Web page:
Skip to Content, Navigation, or Footer.
Logo of The Spectrum
Friday, June 21, 2024
The independent student publication of The University at Buffalo, since 1950

"Sex, Sunshine, and Spring Break Safety"

No one knows the intense urge for a vacation better than a college student. Spring break is next week, and it is time for many to escape. Some lucky students will get to venture out of snowy Buffalo to white sand beaches and party with other fortunate students. However, this year, safety could be a little bit more important than in years past.

"We recommend, whether your destination is Florida or Cancun, that you make sure your lodging is centrally located," said Stacy Manley, the assistant manager of the Amherst branch of AAA. "Stay in the tourist zones; the further from crowds that you wander, the more danger you invite. Avoid renting a car because you are a lot less likely to get lost on foot."

Manley also offered some other advice for travelers.

"Scan all your travel documents and upload it to e-mail so you can access them at any time," Manley said. "Also keep in touch with parents through Facebook; it keeps them from worrying and it keeps students from feeling babysat. The final bit of advice I have is to buy travel insurance. This will cover you for emergency evacuation, medical emergencies, trip interruption, travel delay, and helps you out with baggage loss, delay, or damage."

Spring break is often portrayed on MTV as crazy, all-day parties filled with plenty of booze and bikinis. Many popular spring break destinations have led students to venture outside the U.S. to places like Cancun, Mexico or Panama City, Fla. This year, with the growing violence surrounding Mexico, many students have decided to stay inside the country.

Over the past four years, nearly 28,000 American citizens have been killed in Mexico. That's nearly the entirety of the student body at UB. In past years, thousands of students from across the country have vacationed in Cancun, a very popular destination for spring breakers. This year, the Mexican drug cartel has created a stigma for the entire country, leaving many people fearful of crossing the border. The good news is that most of the murders and violence occur near the border with the U.S., so Cancun should be relatively safe.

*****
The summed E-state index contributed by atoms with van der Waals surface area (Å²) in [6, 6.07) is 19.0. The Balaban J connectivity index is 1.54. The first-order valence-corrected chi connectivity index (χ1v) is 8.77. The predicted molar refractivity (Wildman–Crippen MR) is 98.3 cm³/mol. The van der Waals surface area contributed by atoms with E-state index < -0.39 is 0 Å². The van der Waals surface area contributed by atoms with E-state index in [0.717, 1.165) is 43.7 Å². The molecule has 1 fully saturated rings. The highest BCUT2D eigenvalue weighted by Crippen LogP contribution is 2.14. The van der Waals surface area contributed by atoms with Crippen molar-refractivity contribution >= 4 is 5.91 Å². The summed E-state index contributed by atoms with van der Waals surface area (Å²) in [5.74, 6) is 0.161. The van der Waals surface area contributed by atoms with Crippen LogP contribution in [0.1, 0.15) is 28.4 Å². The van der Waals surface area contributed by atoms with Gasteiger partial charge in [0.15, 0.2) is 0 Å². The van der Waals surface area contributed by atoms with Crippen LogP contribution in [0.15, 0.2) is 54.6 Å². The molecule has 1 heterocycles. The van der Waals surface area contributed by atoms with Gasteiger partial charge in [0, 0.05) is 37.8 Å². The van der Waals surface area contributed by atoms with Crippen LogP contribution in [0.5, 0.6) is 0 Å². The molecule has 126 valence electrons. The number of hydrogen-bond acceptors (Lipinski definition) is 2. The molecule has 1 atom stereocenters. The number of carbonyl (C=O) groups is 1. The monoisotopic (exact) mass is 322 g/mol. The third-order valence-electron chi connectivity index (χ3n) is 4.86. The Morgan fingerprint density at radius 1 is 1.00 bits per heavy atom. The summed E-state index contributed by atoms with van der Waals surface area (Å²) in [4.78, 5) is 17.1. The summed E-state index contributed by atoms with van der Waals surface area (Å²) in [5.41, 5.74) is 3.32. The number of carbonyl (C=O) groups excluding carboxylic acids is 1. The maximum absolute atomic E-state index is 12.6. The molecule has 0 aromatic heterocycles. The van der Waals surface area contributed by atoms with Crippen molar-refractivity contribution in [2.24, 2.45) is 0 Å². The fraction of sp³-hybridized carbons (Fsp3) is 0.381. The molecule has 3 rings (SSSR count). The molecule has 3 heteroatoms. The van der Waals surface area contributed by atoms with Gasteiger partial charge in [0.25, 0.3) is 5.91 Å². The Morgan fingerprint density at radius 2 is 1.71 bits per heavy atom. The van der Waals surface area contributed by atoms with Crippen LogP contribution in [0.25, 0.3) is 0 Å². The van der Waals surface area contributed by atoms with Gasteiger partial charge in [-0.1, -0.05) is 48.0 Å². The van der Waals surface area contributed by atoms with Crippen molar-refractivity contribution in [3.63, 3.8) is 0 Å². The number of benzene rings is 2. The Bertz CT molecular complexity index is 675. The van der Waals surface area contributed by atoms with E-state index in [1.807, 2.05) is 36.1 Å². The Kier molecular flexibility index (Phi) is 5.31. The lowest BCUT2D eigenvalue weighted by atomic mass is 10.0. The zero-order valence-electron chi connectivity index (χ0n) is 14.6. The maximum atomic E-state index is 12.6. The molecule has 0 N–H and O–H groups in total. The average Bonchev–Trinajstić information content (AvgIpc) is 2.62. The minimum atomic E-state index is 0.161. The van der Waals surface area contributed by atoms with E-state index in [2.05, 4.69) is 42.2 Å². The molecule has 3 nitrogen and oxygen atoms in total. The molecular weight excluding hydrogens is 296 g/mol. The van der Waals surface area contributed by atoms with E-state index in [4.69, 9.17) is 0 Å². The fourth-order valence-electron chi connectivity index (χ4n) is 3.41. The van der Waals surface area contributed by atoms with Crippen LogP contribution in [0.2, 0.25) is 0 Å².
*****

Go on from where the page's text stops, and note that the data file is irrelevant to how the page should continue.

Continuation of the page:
Another popular spring break destination in the Gulf is Panama City. This destination features warm weather, sandy beaches, plenty of fellow college students, and…oil. The oil spill in the Gulf has significantly affected travel to the coastal areas. Travel to Panama City has decreased nearly 30 percent in the region since the Deepwater Horizon exploded.

Safety when traveling is very important and students need to take precautions to keep themselves and their possessions safe. Students should keep to large numbers and avoid wandering off alone.

"Everybody should keep their wallet and other valuable belongings in a safe place that is not obvious, like the back pocket," said Lieutenant David Urbanek of the University Police Department. "Never leave belongings unattended and, wherever you are staying, make sure that the doors and windows are locked both while you are there and when you leave."

On windy days, watch out for rip currents in the water. These are areas of water rushing back out to the sea from the shore and can pull even the strongest swimmer underwater. The best thing to do if you are ever caught in this situation is to swim parallel to the shore.

Sharlynn Daun-Barnett, an alcohol and other drug specialist in student health and wellness, advised students to be careful when drinking on their vacations.

"Drinking in the sun can dehydrate you, zapping all of your energy because alcohol is a diuretic," Daun-Barnett said. "If you start drinking at 1 p.m. and continue throughout the night, your blood alcohol does not take a break and each drink needs an hour to break down in your liver. The less water in your system, the higher concentration of alcohol. Alcohol can hurt your reaction time, balance and judgment."